The entitlements, IT, and banking infrastructure may be unified, but the last mile of delivery depends on multiple NGOs in the field who do casework, follow up individual cases, and provide supplementary services that cannot be replaced by cash, such as health clinics, education, water and sanitation, and improvements to housing [PIC].
There are dozens of international NGOs in Lebanon, but the distinction between the various agencies is lost on many refugees. Yara of the Lebanon Cash Consortium admits, “they call everyone UN”.
Refugees can fall through the cracks: if they choose not to be registered for security concerns, for example, they won’t benefit. Another gap is the fact that the market can’t efficiently supply some of the refugees’ needs. Healthcare and legal advice require trained staff, personal attention, and can’t easily be bought and sold.
There are thousands of smaller NGOs in Lebanon, many filling the gaps that the data-driven UN operation is not well equipped to handle. The wholesale rush to a cash-based model is leaving some of these smaller players, who prefer a more personal touch, uncomfortable. Virginie Lefèvre of the Amel Association said local NGOs like hers are “not strong promoters of cash”.
At the World Humanitarian Summit this May, local NGOs were told a greater share of influence and funding was coming their way. But this trend for large-scale cash programming may be pulling in the opposite direction. Kamel Mohanna, founder of the Amel Association, is unimpressed with the outcomes of the World Humanitarian Summit. “The speeches are very good,” he said. “But the reality is different.”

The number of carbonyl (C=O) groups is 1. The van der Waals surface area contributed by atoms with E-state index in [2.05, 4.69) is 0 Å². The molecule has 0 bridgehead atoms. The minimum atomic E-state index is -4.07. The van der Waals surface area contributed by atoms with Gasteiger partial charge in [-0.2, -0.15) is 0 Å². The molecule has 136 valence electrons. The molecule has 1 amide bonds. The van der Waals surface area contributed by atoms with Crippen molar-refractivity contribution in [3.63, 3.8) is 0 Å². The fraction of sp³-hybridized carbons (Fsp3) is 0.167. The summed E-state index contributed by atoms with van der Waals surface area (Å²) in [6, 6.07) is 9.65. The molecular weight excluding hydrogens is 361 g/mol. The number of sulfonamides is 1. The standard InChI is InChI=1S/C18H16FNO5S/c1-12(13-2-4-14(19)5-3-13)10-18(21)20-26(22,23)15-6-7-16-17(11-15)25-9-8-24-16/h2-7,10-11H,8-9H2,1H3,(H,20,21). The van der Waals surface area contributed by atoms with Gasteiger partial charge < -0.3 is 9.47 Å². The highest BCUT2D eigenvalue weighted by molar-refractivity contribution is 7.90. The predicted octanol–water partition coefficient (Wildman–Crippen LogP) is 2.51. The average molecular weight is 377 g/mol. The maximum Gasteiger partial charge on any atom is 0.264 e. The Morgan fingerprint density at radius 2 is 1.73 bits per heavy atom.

Is there enough cash?
The precisely calibrated method to calculate who needs help, and how much, hits a less finely calculated wall when it comes to how much funding is really available.
International funding is only enough to provide the $175 per month to about half those classified as “severely vulnerable” - leaving some 250,000 out of the multipurpose cash programme. Many of the calls to hotlines for refugees are complaints about being left out of the scheme, NGO and UNHCR workers said.
"Donors may be fatigued, but refugees are exhausted"
Despite healthy funding levels in 2016, a UNHCR official told IRIN that the outlook remained uncertain. Given Lebanon’s restrictive policies towards Syrians getting jobs, donors face a huge open-ended welfare bill: the UN-led appeal for 2016 was $2.4 billion. There is little prospect of refugees “graduating” into self-reliance when their main work opportunities lie in the black market and they cannot move around the country without a residence document they cannot afford, according to aid workers.
Donors may be fatigued, but refugees are exhausted. Even if the cash scheme can be expanded, it’s barely enough to stay afloat, and refugees continue to slide into debt. “They are becoming more and more dependent on aid”, said Audi of UNHCR. “There is a sense of frustration. They’re tired… they’re losing hope.”